iOS 11.3’s App Store brings back version number and size information for updates” is an article by iDownloadBlog.com.
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Strava’s fitness tracking map reveals sensitive information about U.S. troops and foreign bases

The company’s Global Heat Map called a ‘clear security threat’ for inadvertently showing troop activities overseas.

The Pentagon has been interested in fitness trackers since it distributed Fitbits to U.S. troops in 2013. Unfortunately, now they will have a different concern as online fitness tracking has created a global map filled with potentially damaging and sensitive information about U.S. installations abroad. What started as a tool to help users get fit and stay fit has become a matter of national security.

At least that’s what international security analyst and expert Tobias Schneider thinks. The Washington Post reports that Strava’s Global Heatmap, an aggregate worldwide map of where and how we use our fitness trackers, includes information from U.S. troops stationed in the Middle East in sensitive installations.

The Global Heatmap was published in 2017, but the security oversight was only recently noticed. Now that it’s come to light (pardon the pun) people are zooming in to see if they can pinpoint places the Pentagon freely admits exist, but aren’t anything it likes to publicize. Especially when it comes to the exact location.

Many people wear their fitness trackers all day long to measure their total step counts, and soldiers appear to be no exception, meaning the maps reveal far more than just their exercise habits.

Lines of activity extending out of bases and back may indicate patrol routes. The map of Afghanistan appears as a spider web of lines connecting bases, showing supply routes, as does northeast Syria, where the United States maintains a network of mostly unpublicized bases. Concentrations of light inside a base may indicate where troops live, eat or work, suggesting possible targets for enemies.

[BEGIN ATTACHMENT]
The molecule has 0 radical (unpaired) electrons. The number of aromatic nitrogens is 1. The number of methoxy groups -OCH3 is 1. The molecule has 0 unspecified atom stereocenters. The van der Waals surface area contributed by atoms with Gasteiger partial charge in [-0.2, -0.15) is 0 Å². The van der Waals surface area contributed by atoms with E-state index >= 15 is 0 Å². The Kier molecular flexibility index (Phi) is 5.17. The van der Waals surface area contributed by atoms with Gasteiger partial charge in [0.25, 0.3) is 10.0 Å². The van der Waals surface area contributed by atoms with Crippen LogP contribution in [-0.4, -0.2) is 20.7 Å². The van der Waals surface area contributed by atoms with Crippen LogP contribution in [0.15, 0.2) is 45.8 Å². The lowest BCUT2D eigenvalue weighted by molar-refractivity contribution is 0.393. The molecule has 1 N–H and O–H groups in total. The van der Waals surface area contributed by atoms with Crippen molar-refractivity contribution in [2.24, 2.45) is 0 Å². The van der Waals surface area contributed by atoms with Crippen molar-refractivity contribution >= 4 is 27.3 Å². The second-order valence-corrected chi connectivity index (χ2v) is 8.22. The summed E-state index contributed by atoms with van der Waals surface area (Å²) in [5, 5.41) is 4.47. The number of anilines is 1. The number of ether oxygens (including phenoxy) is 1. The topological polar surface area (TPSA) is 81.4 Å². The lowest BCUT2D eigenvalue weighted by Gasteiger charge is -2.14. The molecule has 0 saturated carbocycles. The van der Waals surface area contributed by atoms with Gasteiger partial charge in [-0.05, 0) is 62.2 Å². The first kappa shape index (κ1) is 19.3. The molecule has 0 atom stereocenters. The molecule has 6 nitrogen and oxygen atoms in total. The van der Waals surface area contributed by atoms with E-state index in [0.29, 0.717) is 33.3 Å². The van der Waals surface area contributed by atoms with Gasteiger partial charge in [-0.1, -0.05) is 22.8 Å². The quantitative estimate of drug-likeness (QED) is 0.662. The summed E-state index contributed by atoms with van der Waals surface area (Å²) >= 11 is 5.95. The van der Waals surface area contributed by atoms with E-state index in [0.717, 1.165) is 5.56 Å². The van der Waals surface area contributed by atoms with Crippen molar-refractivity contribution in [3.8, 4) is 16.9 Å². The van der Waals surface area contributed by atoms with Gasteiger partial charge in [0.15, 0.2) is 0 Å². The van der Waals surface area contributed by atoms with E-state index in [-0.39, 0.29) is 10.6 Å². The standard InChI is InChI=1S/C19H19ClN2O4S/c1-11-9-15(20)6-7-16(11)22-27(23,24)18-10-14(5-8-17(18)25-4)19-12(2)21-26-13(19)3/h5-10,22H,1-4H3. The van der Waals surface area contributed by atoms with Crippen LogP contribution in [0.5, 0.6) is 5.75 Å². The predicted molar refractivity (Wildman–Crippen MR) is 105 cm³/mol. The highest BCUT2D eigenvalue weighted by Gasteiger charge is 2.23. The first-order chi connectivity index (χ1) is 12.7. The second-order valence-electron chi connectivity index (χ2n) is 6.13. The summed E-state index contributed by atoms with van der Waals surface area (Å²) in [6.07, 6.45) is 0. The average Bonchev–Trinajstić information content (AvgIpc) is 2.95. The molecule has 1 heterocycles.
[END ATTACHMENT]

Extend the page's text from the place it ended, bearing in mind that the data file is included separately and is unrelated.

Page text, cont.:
Strava, a popular app for runners and cyclers alike, is available for many fitness devices, including Fitbit, Android Wear, and Samsung’s Galaxy Gear. The 2017 map doesn’t show any live data, but the information available provides what would normally be classified data for anyone too see. Including the site of a U.S. base that is yet to be announced.

At a site in northern Syria near a dam, where analysts have suspected the U.S. military is building a base, the map shows a small blob of activity accompanied by an intense line along the nearby dam, suggesting that the personnel at the site jog regularly along the dam

Not only U.S. sites have been exposed through the map, as suspected Russian and Syrian bases are visible, too. Interestingly enough, no Iranian bases are seen. Security experts say this suggests they “either don’t use fitness trackers or prudently turn them off.” This is an important minor detail — users are told about how their activity is tracked and given an easy option to shut down any sending of fitness data. Enough users to give a clear picture of sites the Pentagon would rather not be publicized aren’t doing it. I imagine that has come to a sudden halt.

Read the fine print on every app you download and install, folks.

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A New Information Engine is Pushing the Boundaries of Thermodynamics

Conventional Thermodynamics

Physicists have created a device that has experimentally exceeded the conventional second law of thermodynamics. The device is an information engine, which converts information into work, and it is the first such engine to conform to a newly proposed “generalized” second law of thermodynamics. The paper which details this boundary-breaking engine is detailed in the journal Physical Review Letters.